The Educator's guide to all things 3D Printing
Updated: Aug 15, 2020
We've been dealing with 3D printing and educational institutions (mostly in Singapore) since 2013 and we've learnt a few things along the way. Most concerns from educators are similar and all are very valid.
Feel free to reach out to us at email@example.com if you think we missed out something or if you have a question. We're always happy to help.
There are a few considerations before you start:
What are the objectives of "getting" a 3D printer?
Who will be the main users of the 3D printer? - Students, Teachers or technical staff?
Location and position of the 3D Printer
A few considerations when choosing a 3D printer/vendor:
Ease of use of 3D printer and associated slicing software (more information on this below) - Check on levelling procedures and material loading/unloading procedures
Quality of prints - Are you able to get good prints with very little intervention or is the printer more technical and you need to be available to mess with settings?
Warranty and after-sales service - This is incredibly important, things will go wrong and you don't want to be left in a bad situation. Most warranties will not cover nozzle clogs, find out how much these will cost to remedy
Is the 3D printer able to use third-party materials? What are the materials used and tested on the 3D printer being considered?
What is 3D Printing?
The 3D Printing Process
The 3D Printing Process consists of 4 main steps.
Design -> Slicing -> 3D Printing -> Finishing
You can either choose to design the products on your own or you could download models from the internet. Sites such as Thingiverse and Myminifactory provide users access to many files from various different interests, there is something for everyone. A good introduction would be to get students to explore and download models of interest to them from these sites.
You would have to convert these 3D Designs (or CAD files, which should be in either STL or OBJ formats) into codes that your 3D printer will be able to understand. Slicing Softwares are particular to each 3D printer. Flashforge models available on our store use Flashprint. At this point, you would have to decide on the orientation of the print to minimise print time and supports (supports are like scaffolding, because 3D Printing is a layer on layer additive technology, you can't build layer 2 with layer 1 for support. Supports act as a bottom layer for top layers to be built on).
3. 3D Printing
Level your build plate -> Load Filaments -> Send the sliced files (from step 2 above). Make sure to watch the first (or first few layers of print) to ensure that the layers are sticking to the build plate and that they are sticking to each other. This is important. After which, you can leave the 3D printer to churn on it's own. Make sure to check back once in a while, you never know what problems can arise.
Most of the time you would be doing basic clean-up like breaking off supports and cutting off any stray bits of filaments. You could also sand, spray paint or manually paint your 3D prints. Depending on materials you are working with, you would have to use different paints. But typically, acrylic spray paints work well.
Design Software for schools
There are a few design softwares that have been made specially for educational institutions.
1. Autodesk Fusion 360 - Free for educators and educational institutions. Plenty of free tutorials linked directly from the software and also on Youtube and a great community of creators online who are always happy to help. Most commonly used nowadays by design and engineering firms.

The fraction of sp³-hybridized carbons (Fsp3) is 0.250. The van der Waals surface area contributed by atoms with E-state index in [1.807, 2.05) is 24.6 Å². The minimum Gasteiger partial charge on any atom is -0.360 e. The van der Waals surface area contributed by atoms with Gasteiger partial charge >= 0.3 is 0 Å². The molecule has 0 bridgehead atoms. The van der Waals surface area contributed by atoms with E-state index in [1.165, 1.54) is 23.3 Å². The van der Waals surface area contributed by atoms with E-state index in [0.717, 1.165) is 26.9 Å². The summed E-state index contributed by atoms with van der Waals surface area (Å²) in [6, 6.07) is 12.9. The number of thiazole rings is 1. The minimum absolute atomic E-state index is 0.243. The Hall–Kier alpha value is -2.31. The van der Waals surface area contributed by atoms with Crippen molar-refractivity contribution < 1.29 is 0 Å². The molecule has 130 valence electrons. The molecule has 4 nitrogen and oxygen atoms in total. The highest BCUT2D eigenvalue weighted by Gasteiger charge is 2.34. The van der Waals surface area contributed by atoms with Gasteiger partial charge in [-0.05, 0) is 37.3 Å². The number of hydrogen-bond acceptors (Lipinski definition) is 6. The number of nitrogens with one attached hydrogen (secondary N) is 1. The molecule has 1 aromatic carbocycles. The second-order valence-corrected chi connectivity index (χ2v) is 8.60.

2. Makers Empire - Claimed to be one of the world's easiest-to-use 3D Design Software, it's specifically designed and suited for schools and educational institutions. They even have a monthly design competition that users can take part in to test their skills. One of the best choice for 3D Printing in Schools.
3. TinkerCAD - One of the early pioneers of 3D Design Software for Kids, it is also an offering from Autodesk. Simple easy-to-use interface and functions make this software great. It's also powerful- there have been many stories of designers using TinkerCAD to create professional/consumer products for sale.
Activities with students
As mentioned before, you can get students to explore and download their own models from sites such as Thingiverse and Myminifactory, or you can get them to design their own objects. An alternative is to get them to use generative design systems such as the Cell Cycle App from Nervous System. This helps students understand certain basic concepts with design and manipulation of models. It might even give them ideas about creating their own custom designs.
There are plenty of other actives and subjects that can be covered with 3D printing, we'll add more as we go along.
3DVerkstan have most comprehensive and well-written guide on the internet to printing problems with an Ultimaker printer, but many of the troubleshooting tips apply to many other 3D printers http://support.3dverkstan.se/article/23-a-visual-ultimaker-troubleshooting-guide
There is also an associated “Getting Better Prints” guide on the same site http://support.3dverkstan.se/article/30-getting-better-prints
Simplify3D also has a great resource on troubleshooting print quality - https://www.simplify3d.com/support/print-quality-troubleshooting/
Thank you for reading thus far, we'll continually improve this as we move along.
Feel free to reach out to us at firstname.lastname@example.org if you think we missed out something or if you have a question. We're always happy to help.
Are you an educator looking to use 3D Printing in School? We can help! Contact us at email@example.com to speak to one of our team members. We've done a range of projects for a wide range of clients and even if we can't help you, we will point you in the right direction. Speak to us now.